Frequently Asked Questions About Appraisals
What qualifies an appraiser to value my personal property?
A qualified personal property appraiser should have formal education in appraisal theory, principles, procedures, ethics, and law. In addition, they should be up-to-date on the latest appraisal standards. Continuing education and testing are the only ways to ensure this competence.
Do all appraisers have similar qualifications?
No. There are self-acclaimed personal property appraisers who have not completed any professional education. Obtaining a copy of an appraiser’s professional profile or resume can help evaluate the appraiser’s credentials.
What does the appraisal function mean?
There are different functions for personal property appraisals. The function of an appraisal identifies how an appraisal is to be used. It is the way you, the client, will use the report.
You may want to:
obtain insurance coverage
a casualty loss deduction
determine loan collateral
determine proceeds from the liquidation
establish an amount for a non-cash charitable contribution
determine a fair asking or buying price
or determine federal or state estate tax liabilities
But did you know that the same item may have many different appraised values depending on how you intend to use the appraisal?
For instance, a value for insurance may be very different from a value for the estate tax, consumer resale, or charitable contribution.
Do you take photographs of the items being appraised?
Yes, digital images are taken and embedded in the appraisal report.
Does the Federal or State Government regulate personal property appraisers?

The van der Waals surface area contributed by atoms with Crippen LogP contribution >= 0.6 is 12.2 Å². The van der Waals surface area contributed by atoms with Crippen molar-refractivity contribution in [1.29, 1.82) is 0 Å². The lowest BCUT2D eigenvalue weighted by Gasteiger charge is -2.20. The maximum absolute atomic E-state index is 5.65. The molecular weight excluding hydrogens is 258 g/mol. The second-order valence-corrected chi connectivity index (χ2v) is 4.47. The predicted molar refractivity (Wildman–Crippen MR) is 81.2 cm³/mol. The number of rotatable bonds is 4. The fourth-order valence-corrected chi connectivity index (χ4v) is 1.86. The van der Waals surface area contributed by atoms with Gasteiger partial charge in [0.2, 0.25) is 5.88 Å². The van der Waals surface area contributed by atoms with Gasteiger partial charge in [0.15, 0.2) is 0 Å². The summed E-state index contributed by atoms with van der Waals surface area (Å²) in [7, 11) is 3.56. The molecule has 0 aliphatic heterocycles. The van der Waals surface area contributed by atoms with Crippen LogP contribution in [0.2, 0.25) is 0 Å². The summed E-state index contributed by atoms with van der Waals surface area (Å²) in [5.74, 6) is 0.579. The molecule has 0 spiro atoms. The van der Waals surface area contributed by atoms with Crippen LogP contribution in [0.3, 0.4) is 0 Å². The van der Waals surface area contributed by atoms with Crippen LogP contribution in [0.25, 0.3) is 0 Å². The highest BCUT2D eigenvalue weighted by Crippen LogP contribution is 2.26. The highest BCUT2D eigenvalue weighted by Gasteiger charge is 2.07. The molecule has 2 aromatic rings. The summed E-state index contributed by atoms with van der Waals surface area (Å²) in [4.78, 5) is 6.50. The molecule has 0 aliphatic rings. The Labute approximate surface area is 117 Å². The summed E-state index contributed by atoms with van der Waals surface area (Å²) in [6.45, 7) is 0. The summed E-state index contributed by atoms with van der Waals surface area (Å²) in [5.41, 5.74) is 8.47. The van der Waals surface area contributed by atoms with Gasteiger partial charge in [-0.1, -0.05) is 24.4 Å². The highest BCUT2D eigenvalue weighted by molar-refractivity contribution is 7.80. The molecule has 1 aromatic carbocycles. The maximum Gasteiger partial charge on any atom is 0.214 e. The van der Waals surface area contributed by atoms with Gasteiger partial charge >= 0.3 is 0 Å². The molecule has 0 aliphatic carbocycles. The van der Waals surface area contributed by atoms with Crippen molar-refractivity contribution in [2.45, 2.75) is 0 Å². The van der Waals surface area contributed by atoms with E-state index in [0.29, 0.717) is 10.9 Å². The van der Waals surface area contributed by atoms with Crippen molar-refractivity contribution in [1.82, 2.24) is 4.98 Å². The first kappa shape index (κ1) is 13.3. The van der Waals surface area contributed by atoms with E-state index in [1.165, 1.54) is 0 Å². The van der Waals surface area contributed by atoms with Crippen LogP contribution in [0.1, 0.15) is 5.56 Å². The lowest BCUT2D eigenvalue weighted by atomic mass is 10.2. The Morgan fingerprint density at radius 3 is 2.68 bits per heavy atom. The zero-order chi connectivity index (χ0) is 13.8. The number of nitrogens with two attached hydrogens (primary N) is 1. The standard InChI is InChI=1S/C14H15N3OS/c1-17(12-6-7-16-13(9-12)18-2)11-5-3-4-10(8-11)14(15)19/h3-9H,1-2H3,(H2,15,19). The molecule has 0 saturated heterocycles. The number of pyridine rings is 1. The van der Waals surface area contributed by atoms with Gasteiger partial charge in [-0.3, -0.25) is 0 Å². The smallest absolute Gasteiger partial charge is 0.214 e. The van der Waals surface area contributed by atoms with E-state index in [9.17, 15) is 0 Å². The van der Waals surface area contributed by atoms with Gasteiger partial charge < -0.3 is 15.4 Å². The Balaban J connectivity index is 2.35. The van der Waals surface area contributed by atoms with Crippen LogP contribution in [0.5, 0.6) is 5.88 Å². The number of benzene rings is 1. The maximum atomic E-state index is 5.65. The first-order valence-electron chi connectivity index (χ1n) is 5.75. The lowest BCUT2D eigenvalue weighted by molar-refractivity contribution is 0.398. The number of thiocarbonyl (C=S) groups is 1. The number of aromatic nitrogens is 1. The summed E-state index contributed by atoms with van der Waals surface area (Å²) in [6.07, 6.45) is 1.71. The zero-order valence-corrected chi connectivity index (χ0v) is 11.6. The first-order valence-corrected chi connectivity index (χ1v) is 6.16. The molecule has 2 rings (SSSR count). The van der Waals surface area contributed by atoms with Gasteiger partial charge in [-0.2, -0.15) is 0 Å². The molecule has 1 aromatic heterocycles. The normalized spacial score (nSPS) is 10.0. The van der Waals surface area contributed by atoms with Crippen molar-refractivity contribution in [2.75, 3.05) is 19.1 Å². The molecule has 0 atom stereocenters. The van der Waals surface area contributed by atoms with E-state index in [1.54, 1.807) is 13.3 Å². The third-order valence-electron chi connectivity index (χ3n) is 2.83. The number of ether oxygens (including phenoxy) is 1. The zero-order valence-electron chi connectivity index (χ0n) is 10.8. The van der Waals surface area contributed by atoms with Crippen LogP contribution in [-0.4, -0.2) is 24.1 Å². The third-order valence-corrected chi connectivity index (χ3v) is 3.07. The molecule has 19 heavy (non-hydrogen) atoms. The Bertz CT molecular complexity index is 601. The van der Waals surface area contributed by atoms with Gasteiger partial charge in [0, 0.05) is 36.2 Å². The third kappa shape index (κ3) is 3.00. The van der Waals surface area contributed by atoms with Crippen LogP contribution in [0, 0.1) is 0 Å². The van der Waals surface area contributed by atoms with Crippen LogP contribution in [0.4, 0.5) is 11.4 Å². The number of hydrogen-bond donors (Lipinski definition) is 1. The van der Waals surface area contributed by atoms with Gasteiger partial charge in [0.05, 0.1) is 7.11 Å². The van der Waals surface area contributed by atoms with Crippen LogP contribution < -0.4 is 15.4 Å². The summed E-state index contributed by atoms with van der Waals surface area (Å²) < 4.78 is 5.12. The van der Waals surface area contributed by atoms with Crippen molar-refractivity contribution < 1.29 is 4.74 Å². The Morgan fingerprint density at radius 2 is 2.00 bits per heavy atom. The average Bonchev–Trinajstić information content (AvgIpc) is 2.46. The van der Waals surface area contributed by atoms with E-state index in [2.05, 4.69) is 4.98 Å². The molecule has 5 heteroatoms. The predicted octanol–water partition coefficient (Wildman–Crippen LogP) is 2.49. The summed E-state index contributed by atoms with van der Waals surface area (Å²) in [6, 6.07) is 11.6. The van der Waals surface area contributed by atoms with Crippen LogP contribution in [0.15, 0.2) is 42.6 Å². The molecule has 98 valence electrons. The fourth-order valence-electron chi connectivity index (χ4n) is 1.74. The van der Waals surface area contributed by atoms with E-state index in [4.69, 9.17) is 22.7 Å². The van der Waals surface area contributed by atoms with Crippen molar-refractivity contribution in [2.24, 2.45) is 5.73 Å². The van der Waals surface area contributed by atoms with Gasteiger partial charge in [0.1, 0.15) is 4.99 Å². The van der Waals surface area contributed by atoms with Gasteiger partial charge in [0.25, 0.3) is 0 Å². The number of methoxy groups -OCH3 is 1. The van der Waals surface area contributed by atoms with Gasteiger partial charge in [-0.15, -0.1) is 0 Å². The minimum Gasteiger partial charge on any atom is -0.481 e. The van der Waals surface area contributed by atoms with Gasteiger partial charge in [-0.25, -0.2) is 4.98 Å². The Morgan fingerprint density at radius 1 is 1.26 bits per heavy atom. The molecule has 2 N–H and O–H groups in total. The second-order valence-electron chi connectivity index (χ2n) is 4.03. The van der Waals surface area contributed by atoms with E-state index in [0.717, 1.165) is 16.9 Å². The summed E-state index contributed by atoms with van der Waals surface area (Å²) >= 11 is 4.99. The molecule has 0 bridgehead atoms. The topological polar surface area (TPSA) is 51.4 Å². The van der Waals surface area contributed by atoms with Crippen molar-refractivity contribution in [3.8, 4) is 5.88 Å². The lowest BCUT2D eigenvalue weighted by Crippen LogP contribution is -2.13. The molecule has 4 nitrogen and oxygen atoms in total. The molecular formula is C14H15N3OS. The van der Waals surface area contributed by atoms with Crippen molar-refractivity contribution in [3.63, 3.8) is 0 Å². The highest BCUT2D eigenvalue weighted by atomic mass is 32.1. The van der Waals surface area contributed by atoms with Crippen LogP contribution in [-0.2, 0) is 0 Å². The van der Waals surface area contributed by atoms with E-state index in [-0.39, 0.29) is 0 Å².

No. Personal property appraisers are not regulated by government agencies as real property appraisers are.
Does the International Society of Appraisers (ISA) require recertification?
Yes. Members must recertify every five years through testing and providing professional development points. Some information courtesy of the ISA brochure “Be Certain of Its Value,” a consumer’s guide to hiring a competent personal property appraiser.
What is USPAP?
USPAP stands for the Uniform Standards of Professional Appraisal Practice and reflects the latest appraising standards for real estate appraisers, personal property, and businesses. The International Society of Appraisers (ISA) requires its members to certify that they write their appraisals to these standards.
Shannon was referred to us by a respected CPA firm when we needed assistance related to a move. In the process of downsizing our home, we were looking for help with an appraisal of items for our charitable donation. Our items were divided and donated at two different stages of the move. Shannon is professional, super organized, and she provided us all necessary paperwork and reports. She also quickly responded to our many questions. We would definitely recommend Shannon!
– Deb and Richard Best